04 Oct, 2017 (Wed)Time:
SpeakerProfessor B. Ross Barmish
University of Wisconsin
The motivation for this research is derived from the voluminous literature studying the profitability of technically-based stock-trading strategies. Suffice it to say, the literature is controversial. Some authors claim their empirical studies using historical data demonstrate efficacy of technical analysis while others claim that such studies are flawed; e.g., factors such as problems in testing procedures and data snooping lead to unduly optimistic results. With these considerations in mind, in this talk, I will provide an overview of a new paradigm for stock trading inspired by robust control theory. In contrast to the existing literature, the argument for efficacy of technical analysis will be based on theory rather than back-testing using historical data. To this end, we will consider a pyramid-style trend-following trade management rule which we call “Simultaneous Long-Short.” In an idealized market characterized by perfect liquidity, zero transaction costs and other classical assumptions, we describe a number of theoretically provable robustness properties of the trading system. One of the main takeaways from this talk should be that success of some technically-based trading systems are more rooted in sound money management than predictions about future prices.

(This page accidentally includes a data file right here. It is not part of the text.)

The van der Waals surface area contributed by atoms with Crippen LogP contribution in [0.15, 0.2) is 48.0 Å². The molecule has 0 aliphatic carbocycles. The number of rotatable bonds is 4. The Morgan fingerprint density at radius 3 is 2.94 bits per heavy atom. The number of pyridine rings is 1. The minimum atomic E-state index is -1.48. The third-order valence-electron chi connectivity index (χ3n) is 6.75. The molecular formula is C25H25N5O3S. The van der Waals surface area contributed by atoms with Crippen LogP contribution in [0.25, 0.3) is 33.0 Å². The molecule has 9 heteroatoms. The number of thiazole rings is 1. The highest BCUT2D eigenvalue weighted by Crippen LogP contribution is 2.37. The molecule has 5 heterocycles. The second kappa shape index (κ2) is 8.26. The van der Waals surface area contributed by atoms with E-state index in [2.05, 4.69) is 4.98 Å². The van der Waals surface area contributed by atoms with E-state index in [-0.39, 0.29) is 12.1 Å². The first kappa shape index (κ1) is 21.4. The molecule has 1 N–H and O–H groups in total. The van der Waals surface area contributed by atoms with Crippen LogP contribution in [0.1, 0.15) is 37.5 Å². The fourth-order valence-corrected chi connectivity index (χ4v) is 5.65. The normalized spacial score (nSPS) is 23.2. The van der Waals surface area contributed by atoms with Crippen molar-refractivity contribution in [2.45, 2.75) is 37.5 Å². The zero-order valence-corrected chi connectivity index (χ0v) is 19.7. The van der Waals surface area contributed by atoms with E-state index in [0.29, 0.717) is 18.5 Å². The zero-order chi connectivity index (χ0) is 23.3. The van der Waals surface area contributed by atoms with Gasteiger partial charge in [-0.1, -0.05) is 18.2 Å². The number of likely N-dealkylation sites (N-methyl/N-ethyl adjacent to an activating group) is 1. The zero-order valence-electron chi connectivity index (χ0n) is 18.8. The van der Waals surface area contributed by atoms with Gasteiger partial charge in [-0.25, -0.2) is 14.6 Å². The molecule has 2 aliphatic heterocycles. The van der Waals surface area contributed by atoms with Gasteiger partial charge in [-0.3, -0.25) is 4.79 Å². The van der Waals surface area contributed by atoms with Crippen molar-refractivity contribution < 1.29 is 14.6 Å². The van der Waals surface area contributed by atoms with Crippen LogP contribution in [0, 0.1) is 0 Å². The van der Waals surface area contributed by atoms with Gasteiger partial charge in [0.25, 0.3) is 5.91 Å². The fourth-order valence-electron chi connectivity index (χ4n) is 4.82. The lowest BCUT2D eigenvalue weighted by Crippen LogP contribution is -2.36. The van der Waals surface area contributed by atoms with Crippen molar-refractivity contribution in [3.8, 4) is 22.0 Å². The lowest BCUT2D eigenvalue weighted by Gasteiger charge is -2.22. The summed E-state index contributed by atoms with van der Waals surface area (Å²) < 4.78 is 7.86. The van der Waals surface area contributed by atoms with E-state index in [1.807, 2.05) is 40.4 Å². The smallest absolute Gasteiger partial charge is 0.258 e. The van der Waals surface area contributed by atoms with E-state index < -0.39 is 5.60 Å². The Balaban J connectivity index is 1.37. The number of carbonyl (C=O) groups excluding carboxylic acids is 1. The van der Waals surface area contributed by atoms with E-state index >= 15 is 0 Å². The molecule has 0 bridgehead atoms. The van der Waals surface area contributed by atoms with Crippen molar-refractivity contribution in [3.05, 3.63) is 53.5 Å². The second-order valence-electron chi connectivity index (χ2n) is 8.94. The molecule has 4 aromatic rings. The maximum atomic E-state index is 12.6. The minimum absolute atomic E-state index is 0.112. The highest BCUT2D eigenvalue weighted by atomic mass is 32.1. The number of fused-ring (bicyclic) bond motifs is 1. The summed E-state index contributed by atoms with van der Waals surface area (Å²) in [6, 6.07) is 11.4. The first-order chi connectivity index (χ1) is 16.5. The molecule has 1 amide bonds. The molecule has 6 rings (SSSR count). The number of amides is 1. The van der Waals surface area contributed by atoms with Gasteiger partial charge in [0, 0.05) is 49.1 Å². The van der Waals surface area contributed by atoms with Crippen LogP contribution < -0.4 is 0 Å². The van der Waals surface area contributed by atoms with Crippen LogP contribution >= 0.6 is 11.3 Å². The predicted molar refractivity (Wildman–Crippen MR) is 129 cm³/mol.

Biography of the speaker:
Ross Barmish is Professor of Electrical and Computer Engineering at the University of Wisconsin, Madison. Prior to joining UW in 1984, he held faculty positions at Yale University and the University of Rochester. From 2001-2003, he served as Chair of the EECS Department at Case Western Reserve while holding the Nord endowed professorship. He received his Bachelor’s degree in EE from McGill University and the M.S. and Ph.D. degrees, also in EE, from Cornell University.
Throughout his career, he has served the IEEE Control Systems Society in many capacities and has been a consultant for a number of companies. Professor Barmish is the author of the textbook “New Tools for Robustness of Linear Systems” and is a Fellow of both the IEEE and IFAC for his contributions to robust control. He received two Best Journal Publication awards, each covering a three-year period, from the International Federation of Automatic Control and has given a number of keynotes and plenary lectures at major conferences. In 2013, he received the IEEE Control Systems Society Bode Prize.
While his earlier work concentrated on robustness of dynamical systems, his current university research involves building a bridge between feedback control theory and trading in complex financial markets. In addition to this academic pursuit, in his capacity as CEO of Robust Trading Solutions, his work involves transition of stock-trading algorithms from theory to practice and government sponsored research on the NASDAQ Limit Order Book.
OrganizerDr. G. Chesi
The seminars are open to the general public, free of charge, unless otherwise stated. Registration is not required. Arrangement for car parking facilities on campus please contact us for details.
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